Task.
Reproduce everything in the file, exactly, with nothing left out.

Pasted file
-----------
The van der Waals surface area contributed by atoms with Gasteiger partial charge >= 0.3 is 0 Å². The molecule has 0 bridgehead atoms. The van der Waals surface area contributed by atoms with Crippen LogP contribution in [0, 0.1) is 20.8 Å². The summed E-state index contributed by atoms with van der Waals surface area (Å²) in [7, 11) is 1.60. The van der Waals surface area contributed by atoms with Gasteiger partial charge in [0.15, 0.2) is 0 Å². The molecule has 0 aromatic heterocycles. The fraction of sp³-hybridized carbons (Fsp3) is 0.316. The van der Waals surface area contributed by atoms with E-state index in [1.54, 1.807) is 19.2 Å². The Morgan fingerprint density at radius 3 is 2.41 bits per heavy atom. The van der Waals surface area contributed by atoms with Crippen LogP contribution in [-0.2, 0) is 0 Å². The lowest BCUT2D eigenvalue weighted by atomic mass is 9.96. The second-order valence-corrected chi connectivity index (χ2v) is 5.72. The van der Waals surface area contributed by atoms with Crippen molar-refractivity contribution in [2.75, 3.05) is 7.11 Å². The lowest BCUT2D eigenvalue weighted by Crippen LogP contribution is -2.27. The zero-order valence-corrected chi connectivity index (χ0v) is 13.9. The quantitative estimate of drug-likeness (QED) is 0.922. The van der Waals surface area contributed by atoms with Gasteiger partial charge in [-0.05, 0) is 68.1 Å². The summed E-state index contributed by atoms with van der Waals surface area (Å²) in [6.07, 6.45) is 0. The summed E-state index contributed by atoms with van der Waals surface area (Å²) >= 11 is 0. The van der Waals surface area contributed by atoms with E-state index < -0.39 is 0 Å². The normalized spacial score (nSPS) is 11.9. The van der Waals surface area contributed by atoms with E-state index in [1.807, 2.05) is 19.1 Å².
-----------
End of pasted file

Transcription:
The van der Waals surface area contributed by atoms with Gasteiger partial charge >= 0.3 is 0 Å². The molecule has 0 bridgehead atoms. The van der Waals surface area contributed by atoms with Crippen LogP contribution in [0, 0.1) is 20.8 Å². The summed E-state index contributed by atoms with van der Waals surface area (Å²) in [7, 11) is 1.60. The van der Waals surface area contributed by atoms with Gasteiger partial charge in [0.15, 0.2) is 0 Å². The molecule has 0 aromatic heterocycles. The fraction of sp³-hybridized carbons (Fsp3) is 0.316. The van der Waals surface area contributed by atoms with E-state index in [1.54, 1.807) is 19.2 Å². The Morgan fingerprint density at radius 3 is 2.41 bits per heavy atom. The van der Waals surface area contributed by atoms with Crippen LogP contribution in [-0.2, 0) is 0 Å². The lowest BCUT2D eigenvalue weighted by atomic mass is 9.96. The second-order valence-corrected chi connectivity index (χ2v) is 5.72. The van der Waals surface area contributed by atoms with Crippen molar-refractivity contribution in [2.75, 3.05) is 7.11 Å². The lowest BCUT2D eigenvalue weighted by Crippen LogP contribution is -2.27. The zero-order valence-corrected chi connectivity index (χ0v) is 13.9. The quantitative estimate of drug-likeness (QED) is 0.922. The van der Waals surface area contributed by atoms with Gasteiger partial charge in [-0.05, 0) is 68.1 Å². The summed E-state index contributed by atoms with van der Waals surface area (Å²) in [6.07, 6.45) is 0. The summed E-state index contributed by atoms with van der Waals surface area (Å²) >= 11 is 0. The van der Waals surface area contributed by atoms with E-state index < -0.39 is 0 Å². The normalized spacial score (nSPS) is 11.9. The van der Waals surface area contributed by atoms with E-state index in [1.807, 2.05) is 19.1 Å².